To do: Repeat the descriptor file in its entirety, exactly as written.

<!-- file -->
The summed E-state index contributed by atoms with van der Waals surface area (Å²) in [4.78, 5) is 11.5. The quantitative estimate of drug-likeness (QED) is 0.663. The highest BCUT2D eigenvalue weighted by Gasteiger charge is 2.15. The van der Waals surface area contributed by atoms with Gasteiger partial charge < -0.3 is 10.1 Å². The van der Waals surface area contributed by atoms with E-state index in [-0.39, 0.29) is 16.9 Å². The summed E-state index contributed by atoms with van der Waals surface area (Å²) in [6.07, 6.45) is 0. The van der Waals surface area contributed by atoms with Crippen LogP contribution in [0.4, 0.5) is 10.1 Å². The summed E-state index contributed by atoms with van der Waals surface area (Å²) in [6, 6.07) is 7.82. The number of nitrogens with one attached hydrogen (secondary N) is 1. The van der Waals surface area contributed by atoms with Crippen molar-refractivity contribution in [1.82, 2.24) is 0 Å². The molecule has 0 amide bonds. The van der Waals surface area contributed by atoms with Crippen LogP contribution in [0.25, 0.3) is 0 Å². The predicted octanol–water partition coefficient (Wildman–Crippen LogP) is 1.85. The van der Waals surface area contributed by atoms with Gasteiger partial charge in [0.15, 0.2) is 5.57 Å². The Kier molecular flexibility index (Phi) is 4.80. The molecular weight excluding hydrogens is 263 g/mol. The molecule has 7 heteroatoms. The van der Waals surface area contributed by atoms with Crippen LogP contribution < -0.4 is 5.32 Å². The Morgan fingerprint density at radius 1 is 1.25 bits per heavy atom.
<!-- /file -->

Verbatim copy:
The summed E-state index contributed by atoms with van der Waals surface area (Å²) in [4.78, 5) is 11.5. The quantitative estimate of drug-likeness (QED) is 0.663. The highest BCUT2D eigenvalue weighted by Gasteiger charge is 2.15. The van der Waals surface area contributed by atoms with Gasteiger partial charge < -0.3 is 10.1 Å². The van der Waals surface area contributed by atoms with E-state index in [-0.39, 0.29) is 16.9 Å². The summed E-state index contributed by atoms with van der Waals surface area (Å²) in [6.07, 6.45) is 0. The van der Waals surface area contributed by atoms with Crippen LogP contribution in [0.4, 0.5) is 10.1 Å². The summed E-state index contributed by atoms with van der Waals surface area (Å²) in [6, 6.07) is 7.82. The number of nitrogens with one attached hydrogen (secondary N) is 1. The van der Waals surface area contributed by atoms with Crippen molar-refractivity contribution in [1.82, 2.24) is 0 Å². The molecule has 0 amide bonds. The van der Waals surface area contributed by atoms with Crippen LogP contribution in [0.25, 0.3) is 0 Å². The predicted octanol–water partition coefficient (Wildman–Crippen LogP) is 1.85. The van der Waals surface area contributed by atoms with Gasteiger partial charge in [0.15, 0.2) is 5.57 Å². The Kier molecular flexibility index (Phi) is 4.80. The molecular weight excluding hydrogens is 263 g/mol. The molecule has 7 heteroatoms. The van der Waals surface area contributed by atoms with Crippen LogP contribution < -0.4 is 5.32 Å². The Morgan fingerprint density at radius 1 is 1.25 bits per heavy atom.